Friday, May 15, 2009

on yard work and child rearing

We had yard work to do today. Let me enlighten you as to what that means here. Our house is less than 2 years old; before that time, this property was completely undeveloped forest. To build the house, we cleared an area for the house and the yard out in the middle, and left trees all around. Apparently said forest did not get the memo that a house and yard would be here, and it no longer needed to fill that particular spot. It is a constant battle to keep the wilderness within its bounds. Don't get me wrong, I love natural landscaping, and we are far from formal; but I have no doubt that if we just left it alone, within a couple of years we would not be able to find our house.

During the day today, somewhere between shovel and saw, it occurred to me that this process is much like raising children. I had a conversation with a friend this week about the effort involved in turning our children into socially acceptable human beings. I love conversations like that one, because they motivate me to revisit my own beliefs and check how I am implementing them in my own life. After our talk, this scripture came to me:

Folly is bound up in the heart of a child, but the rod of discipline will drive it far from him.
Proverbs 22:15 NIV

There are a couple of things that might be lost in translation here - first of all, the word "folly" in this instance does not mean fun, or imaginative, or anything we might use it for today. Here it means something more like foolishness, slothfulness, vanity, wastefulness. One need only read the book of Proverbs a bit to understand the meaning. Second, "rod of discipline" does not mean a tool to beat or spank a child, but more like a shepherd's staff, used to nudge a lamb back on the right path to keep it from danger.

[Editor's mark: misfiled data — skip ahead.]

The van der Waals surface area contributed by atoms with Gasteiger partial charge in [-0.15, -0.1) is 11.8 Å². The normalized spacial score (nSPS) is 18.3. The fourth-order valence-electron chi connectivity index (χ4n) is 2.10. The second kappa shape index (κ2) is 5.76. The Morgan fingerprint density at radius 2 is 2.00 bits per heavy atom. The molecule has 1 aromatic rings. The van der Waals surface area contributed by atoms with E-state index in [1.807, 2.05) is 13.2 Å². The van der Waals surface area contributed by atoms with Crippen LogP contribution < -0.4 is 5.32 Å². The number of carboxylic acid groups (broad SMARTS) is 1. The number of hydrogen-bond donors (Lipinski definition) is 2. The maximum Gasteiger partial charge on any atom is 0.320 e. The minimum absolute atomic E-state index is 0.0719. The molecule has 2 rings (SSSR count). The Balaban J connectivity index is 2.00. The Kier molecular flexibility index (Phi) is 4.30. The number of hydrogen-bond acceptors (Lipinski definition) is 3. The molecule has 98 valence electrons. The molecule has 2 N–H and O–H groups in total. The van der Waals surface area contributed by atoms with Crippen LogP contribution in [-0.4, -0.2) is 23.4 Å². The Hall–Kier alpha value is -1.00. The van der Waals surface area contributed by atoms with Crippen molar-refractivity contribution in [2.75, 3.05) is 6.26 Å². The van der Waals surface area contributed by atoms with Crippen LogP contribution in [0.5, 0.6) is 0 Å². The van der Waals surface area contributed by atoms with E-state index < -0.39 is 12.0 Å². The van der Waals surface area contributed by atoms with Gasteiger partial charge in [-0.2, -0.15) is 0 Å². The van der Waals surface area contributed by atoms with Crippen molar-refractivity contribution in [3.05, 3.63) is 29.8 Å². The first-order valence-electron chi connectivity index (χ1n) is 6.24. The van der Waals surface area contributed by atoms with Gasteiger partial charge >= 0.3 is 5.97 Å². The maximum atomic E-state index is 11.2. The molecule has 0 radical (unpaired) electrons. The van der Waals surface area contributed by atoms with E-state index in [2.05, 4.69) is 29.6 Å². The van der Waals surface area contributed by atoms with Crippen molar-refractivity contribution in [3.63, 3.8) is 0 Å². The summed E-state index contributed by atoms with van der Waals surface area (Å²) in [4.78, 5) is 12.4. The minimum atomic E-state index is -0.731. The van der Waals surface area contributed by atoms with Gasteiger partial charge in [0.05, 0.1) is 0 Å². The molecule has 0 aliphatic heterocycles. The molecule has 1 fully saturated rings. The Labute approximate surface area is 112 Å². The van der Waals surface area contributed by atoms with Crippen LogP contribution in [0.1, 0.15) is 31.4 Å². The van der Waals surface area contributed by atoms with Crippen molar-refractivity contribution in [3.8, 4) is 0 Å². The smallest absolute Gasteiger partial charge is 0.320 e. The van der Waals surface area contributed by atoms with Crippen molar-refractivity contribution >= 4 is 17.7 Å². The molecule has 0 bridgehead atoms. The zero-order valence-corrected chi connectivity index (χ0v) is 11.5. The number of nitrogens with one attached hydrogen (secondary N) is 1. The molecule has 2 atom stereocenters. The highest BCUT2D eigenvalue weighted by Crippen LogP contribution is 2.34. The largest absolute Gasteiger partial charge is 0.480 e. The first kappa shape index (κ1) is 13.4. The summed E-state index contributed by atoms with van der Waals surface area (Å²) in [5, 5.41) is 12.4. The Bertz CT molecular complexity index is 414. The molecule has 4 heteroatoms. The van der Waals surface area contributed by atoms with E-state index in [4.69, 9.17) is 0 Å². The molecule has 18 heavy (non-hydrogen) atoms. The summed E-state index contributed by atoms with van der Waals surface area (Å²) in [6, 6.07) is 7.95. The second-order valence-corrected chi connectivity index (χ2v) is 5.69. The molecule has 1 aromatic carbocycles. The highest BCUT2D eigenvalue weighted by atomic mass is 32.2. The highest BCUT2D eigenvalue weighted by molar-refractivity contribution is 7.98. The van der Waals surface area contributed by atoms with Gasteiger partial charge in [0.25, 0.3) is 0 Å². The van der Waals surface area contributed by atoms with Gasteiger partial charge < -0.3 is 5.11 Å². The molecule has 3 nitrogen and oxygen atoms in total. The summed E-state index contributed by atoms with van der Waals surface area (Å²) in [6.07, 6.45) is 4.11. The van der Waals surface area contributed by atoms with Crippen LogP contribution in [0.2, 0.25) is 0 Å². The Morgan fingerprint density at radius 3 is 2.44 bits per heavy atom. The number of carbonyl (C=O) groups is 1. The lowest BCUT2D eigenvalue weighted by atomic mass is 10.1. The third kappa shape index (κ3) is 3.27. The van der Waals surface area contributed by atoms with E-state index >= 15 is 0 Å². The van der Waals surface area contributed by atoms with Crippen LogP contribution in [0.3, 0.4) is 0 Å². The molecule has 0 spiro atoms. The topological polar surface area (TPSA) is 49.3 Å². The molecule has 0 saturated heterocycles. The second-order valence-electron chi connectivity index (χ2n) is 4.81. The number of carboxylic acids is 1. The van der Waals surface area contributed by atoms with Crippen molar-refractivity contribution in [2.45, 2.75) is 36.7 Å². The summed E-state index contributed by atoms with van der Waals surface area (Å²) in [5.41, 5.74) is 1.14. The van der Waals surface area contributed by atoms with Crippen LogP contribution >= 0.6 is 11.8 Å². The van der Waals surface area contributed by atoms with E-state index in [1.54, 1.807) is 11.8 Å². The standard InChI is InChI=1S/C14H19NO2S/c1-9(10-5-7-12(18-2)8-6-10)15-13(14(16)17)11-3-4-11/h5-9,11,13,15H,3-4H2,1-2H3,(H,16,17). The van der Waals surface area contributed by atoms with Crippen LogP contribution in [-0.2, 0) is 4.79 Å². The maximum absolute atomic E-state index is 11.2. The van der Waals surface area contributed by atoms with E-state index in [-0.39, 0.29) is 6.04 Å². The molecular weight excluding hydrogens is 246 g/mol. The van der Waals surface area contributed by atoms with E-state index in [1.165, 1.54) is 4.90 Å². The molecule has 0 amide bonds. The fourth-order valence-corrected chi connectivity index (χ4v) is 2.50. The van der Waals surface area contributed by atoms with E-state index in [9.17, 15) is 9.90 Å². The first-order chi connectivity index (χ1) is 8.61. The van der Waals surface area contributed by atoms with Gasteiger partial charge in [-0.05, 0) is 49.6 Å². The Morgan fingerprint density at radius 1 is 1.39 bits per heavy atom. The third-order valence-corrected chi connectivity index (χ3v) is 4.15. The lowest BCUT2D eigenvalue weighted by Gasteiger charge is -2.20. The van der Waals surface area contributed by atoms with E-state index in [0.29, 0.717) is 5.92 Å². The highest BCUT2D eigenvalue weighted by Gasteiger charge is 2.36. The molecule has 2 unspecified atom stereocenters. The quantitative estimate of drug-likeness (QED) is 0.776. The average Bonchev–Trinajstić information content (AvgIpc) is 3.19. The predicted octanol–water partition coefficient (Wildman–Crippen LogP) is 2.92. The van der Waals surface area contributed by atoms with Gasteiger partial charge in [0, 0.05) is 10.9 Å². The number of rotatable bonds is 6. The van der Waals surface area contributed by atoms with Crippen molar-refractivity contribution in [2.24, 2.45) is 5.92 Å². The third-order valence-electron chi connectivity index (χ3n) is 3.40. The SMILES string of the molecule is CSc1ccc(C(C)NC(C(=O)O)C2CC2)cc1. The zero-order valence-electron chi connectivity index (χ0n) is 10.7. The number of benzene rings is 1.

So how are yard work and child rearing anything alike? Our mission here has been to keep the wilderness out of what we call our yard. Much like keeping "folly" out of the heart of your child. If we leave children to their own devices and do not rein them in for their own good, we do them no favor; in my book, that is neglect.

One thing we must do in both cases is choose our battles wisely. It is futile, to me, to try and keep every single kind of weed out of my yard; I draw the line at poison oak. I am on a mission to get rid of it here. Likewise, a child who hears "no" all day, every day, will not respond when it really matters. And if you choose your "no" times carefully, you will be in a better position to make each one really mean "no".

Another part of choosing battles is knowing which things look innocent at the beginning, but will become a problem later. I see a lot of unfamiliar wildflowers here, and often leave them, even in my garden, just because I like them. But later, when they go to seed, they tend to take over. Much like those things your children do that are so cute to begin with, but one day you may wish you had nipped in the bud.

Besides choosing battles, you have to plant good things. I planted some flowers around my little garden to attract beneficial insects, and within 20 minutes there were butterflies there. We also planted some Zoysia grass recently because of its resilience and its ability to crowd out weeds. Similarly, I've found that if I catch my girls doing good and give them appropriate praise for it, that goes a lot farther than anything negative I might say to them.

If you need a place to start with your children, I would highly recommend:


Sarah said...

Beautifully said, Kim, and every word true.

luckyonesfilings said...

What a great post!!! A lot of wisdom there.

Kim said...

Aw, thanks, y'all!

Amy said...

Wonderful post, Kim. You know I'm going to look up those books. . . : )